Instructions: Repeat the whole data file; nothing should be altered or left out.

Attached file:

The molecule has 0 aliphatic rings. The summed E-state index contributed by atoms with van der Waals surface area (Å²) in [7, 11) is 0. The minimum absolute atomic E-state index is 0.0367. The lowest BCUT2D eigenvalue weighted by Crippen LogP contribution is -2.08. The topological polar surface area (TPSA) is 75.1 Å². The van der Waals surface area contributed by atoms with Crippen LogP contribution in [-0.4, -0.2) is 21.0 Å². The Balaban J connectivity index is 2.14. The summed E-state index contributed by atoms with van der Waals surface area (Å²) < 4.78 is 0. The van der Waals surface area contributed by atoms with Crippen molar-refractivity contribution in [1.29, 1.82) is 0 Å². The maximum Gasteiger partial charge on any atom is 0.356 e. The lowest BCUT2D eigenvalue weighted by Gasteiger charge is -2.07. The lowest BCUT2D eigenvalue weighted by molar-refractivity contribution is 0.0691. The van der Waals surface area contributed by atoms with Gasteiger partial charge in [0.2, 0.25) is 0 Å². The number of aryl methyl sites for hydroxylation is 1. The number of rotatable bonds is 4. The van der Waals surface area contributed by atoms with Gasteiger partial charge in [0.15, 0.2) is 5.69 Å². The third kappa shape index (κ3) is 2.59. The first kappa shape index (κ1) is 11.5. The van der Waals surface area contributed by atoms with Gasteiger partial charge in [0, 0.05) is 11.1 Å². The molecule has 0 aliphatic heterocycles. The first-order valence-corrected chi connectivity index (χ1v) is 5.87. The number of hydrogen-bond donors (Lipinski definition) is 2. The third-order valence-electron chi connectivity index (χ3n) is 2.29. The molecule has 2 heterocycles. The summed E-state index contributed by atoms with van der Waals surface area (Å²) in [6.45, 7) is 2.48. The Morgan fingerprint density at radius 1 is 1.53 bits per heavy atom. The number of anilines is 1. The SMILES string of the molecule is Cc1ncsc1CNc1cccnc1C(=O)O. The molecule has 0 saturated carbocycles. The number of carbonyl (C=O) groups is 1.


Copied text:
The molecule has 0 aliphatic rings. The summed E-state index contributed by atoms with van der Waals surface area (Å²) in [7, 11) is 0. The minimum absolute atomic E-state index is 0.0367. The lowest BCUT2D eigenvalue weighted by Crippen LogP contribution is -2.08. The topological polar surface area (TPSA) is 75.1 Å². The van der Waals surface area contributed by atoms with Crippen LogP contribution in [-0.4, -0.2) is 21.0 Å². The Balaban J connectivity index is 2.14. The summed E-state index contributed by atoms with van der Waals surface area (Å²) < 4.78 is 0. The van der Waals surface area contributed by atoms with Crippen molar-refractivity contribution in [1.29, 1.82) is 0 Å². The maximum Gasteiger partial charge on any atom is 0.356 e. The lowest BCUT2D eigenvalue weighted by Gasteiger charge is -2.07. The lowest BCUT2D eigenvalue weighted by molar-refractivity contribution is 0.0691. The van der Waals surface area contributed by atoms with Gasteiger partial charge in [0.2, 0.25) is 0 Å². The number of aryl methyl sites for hydroxylation is 1. The number of rotatable bonds is 4. The van der Waals surface area contributed by atoms with Gasteiger partial charge in [0.15, 0.2) is 5.69 Å². The third kappa shape index (κ3) is 2.59. The first kappa shape index (κ1) is 11.5. The van der Waals surface area contributed by atoms with Gasteiger partial charge in [0, 0.05) is 11.1 Å². The molecule has 0 aliphatic heterocycles. The first-order valence-corrected chi connectivity index (χ1v) is 5.87. The number of hydrogen-bond donors (Lipinski definition) is 2. The third-order valence-electron chi connectivity index (χ3n) is 2.29. The molecule has 2 heterocycles. The summed E-state index contributed by atoms with van der Waals surface area (Å²) in [6.45, 7) is 2.48. The Morgan fingerprint density at radius 1 is 1.53 bits per heavy atom. The number of anilines is 1. The SMILES string of the molecule is Cc1ncsc1CNc1cccnc1C(=O)O. The molecule has 0 saturated carbocycles. The number of carbonyl (C=O) groups is 1.